Multi-Select Dialogue in Flutter
Imagine a person, Mr. X, hired as a newbie flutter developer in the Research & Development department of an ordinary biscuit manufacturing agency. Eventually, the sales trend started to drop off on weekly basis.
To resolve this issue, the Head of Department held a meeting and decided to create a questionnaire in their existing app. The Project Manager distributed various tasks to the development team and assigned Mr. X with only a short time to write code along with the restriction to use any third-party libraries such as Pubspec Packages¹.
The job was to create a button that would pop a simple dialogue box allowing a user to select multiple options and hit submit.
So how would Mr. X solve this challenge!
Flutter has made programming not only easy but also interesting. Tons of hardcoded strings can be easily mapped using a few lines of dart code, one can overcome the defects of manual event handling. Using the declarative UI approach, flutter helps to write code efficiently within a few minutes.
After some brainstorming, Mr. X sketched a basic design that would full fill the required functionality in a decent manner.
Figure 1 illustrates such a sketch.
Upon observing the sketch, he concluded that the following widgets would be used throughout the scenario as shown in Figure 2.
- A custom Demo Page as the main page.
- An Elevated Button² to pop up the dialogue.
- A Simple Dialog³ that shows a question and list of options.
- A list of CheckboxListTile⁴ that wraps the option text in the title property & option selected in the value property.
- An Elevated Button wrapped in an Align⁵ widget for submission.
READY, STEADY CODE!
Mr. X used the concept of “Divide & Conquer” and started off by creating pages and widgets folder inside the lib folder.
Inside the widgets folder, he created a custom dialog as a Stateless Widget.
- To handle extensive text formatting, Mr. X declared the question as a widget instead of a simple string.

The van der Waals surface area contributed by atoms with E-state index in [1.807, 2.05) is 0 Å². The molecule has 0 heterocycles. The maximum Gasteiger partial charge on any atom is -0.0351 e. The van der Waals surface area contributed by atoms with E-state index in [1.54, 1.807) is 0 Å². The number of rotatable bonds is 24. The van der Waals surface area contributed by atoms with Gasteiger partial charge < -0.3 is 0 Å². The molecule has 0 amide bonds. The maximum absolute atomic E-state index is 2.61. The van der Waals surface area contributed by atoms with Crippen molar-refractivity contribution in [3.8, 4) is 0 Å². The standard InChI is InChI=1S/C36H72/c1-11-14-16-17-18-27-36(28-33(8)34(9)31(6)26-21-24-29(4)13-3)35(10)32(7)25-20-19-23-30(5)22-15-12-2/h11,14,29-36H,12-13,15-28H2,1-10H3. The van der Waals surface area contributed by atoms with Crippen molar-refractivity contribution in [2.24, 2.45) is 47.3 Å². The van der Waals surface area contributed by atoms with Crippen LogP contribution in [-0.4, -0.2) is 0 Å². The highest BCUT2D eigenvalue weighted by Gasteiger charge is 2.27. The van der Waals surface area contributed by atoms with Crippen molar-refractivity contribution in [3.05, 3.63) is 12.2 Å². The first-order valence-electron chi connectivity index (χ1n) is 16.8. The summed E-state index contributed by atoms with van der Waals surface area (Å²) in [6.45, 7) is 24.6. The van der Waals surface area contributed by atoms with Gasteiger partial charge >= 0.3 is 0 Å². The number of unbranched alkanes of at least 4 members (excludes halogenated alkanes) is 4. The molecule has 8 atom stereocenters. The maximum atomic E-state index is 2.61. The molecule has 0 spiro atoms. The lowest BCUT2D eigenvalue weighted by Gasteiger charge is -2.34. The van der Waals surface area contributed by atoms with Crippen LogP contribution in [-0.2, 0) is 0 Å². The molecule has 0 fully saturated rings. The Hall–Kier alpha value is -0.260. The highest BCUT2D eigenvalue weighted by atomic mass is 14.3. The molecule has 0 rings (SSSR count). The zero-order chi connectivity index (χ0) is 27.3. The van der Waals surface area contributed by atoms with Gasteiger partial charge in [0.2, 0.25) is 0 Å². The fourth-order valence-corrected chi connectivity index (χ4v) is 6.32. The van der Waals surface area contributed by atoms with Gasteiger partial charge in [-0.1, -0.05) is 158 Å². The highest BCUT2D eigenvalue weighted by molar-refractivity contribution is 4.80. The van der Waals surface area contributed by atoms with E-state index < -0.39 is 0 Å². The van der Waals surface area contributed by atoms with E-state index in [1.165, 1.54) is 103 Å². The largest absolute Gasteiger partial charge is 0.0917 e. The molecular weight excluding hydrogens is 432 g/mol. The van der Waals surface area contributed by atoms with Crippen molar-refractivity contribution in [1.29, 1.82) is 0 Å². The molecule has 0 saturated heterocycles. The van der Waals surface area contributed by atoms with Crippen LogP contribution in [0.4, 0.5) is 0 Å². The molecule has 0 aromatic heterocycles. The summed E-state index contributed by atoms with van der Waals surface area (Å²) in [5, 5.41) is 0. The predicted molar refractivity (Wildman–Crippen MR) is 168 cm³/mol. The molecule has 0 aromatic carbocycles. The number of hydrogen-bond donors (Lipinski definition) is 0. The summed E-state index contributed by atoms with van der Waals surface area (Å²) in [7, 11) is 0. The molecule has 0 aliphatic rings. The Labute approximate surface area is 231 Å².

- To display the options, he created a variable answers that would hold the hardcoded text as a list of strings.
- To track the selected answers, he transformed the list into a Map<String, bool> mappedItem by creating a function called initMap that would return a map using dart’s Map.fromIterable⁶ constructor.
- Inside the build method, he created a SimpleDialog having question as its title and a list of CheckboxListTile that were wrapped inside a StatefulBuilder using the mappedItem keys.
- To check or uncheck the box, setState was used in the OnChanged callback function.
- Upon pressing the ElevatedButton, only items having true value would be returned by the dialog.
Inside the pages folder, Mr. X created a demo page that would simply show an ElevatedButton. On tapping this button, the MultiSelectDialog would pop upon the screen. After submission, the selected flavours would be stored inside a List flavors. To execute the code, he invoked the demopage in the main.dart file.
The final results can be illustrated below in figure 4 and 5.
IS IT OVER? NOT YET!
Although the basic functionality was completed but Mr. X noticed some enhancements that could resolve the following issues:
- A user can close the dialogue without making a selection at any instance.
- A validator is required to show error if the user makes no selection.
- The Flavours button should be replaced with a Form widget.
- Currently there’s no way to show number of flavours selected by the user.
To tackle these problems, Mr. X wrapped the MultiSelect Dialog inside a custom form field in the widgets folder.
- To create a custom form field, Mr. X extended the FormField⁷ class which is default provided by flutter.
- The base constructor is invoked using the super keyword to get the form field’s properties and call back functions.
- The onSaved & validator are the two stepping stones that would trigger based upon the form’s current state.
- The ElevatedButton was replaced with a custom elevated Card Container to make the button look larger and appealing.
- Multiple conditions were defined depending upon the form field’s state value like:
★ How to avoid null state?
★ How many flavors were selected by the user?
★ How to change the buttonText as per flavors selected?
- Instead of directly taking up the question and answers, now these would be forwarded to the MultipleSelectDialog through the MultiSelectFormField’s constructor.
- In case of validation failure, error handling became smooth using the form field’s state.hasError property.
- To integrate the changes with the demo page, Mr. X modified the basic code by replacing the ElevatedButton with a Form.
- A GlobalKey ⁸<FormState> was used to keep track of the form’s state.
- In the validator callback function, it was checked that at least one flavor should be selected by the user.
- The onSaved method would trigger only if the field is valid.
After executing the main.dart file, all goals were achieved successfully as shown in figure 7 and 8.
Figure 7: Final Results
Figure 8: Debug Console Log
Luckily, Mr. X has placed the full source code available here⁹.
Note: If you’re interested to test this app, follow the below link.
: Dart Packages
: Elevated Button Class
: Simple Dialog Class
: CheckboxListTile Class
: Align Class
: Map<K, V>.fromIterable Constructor
: FormField<T> Class
:Full Source Code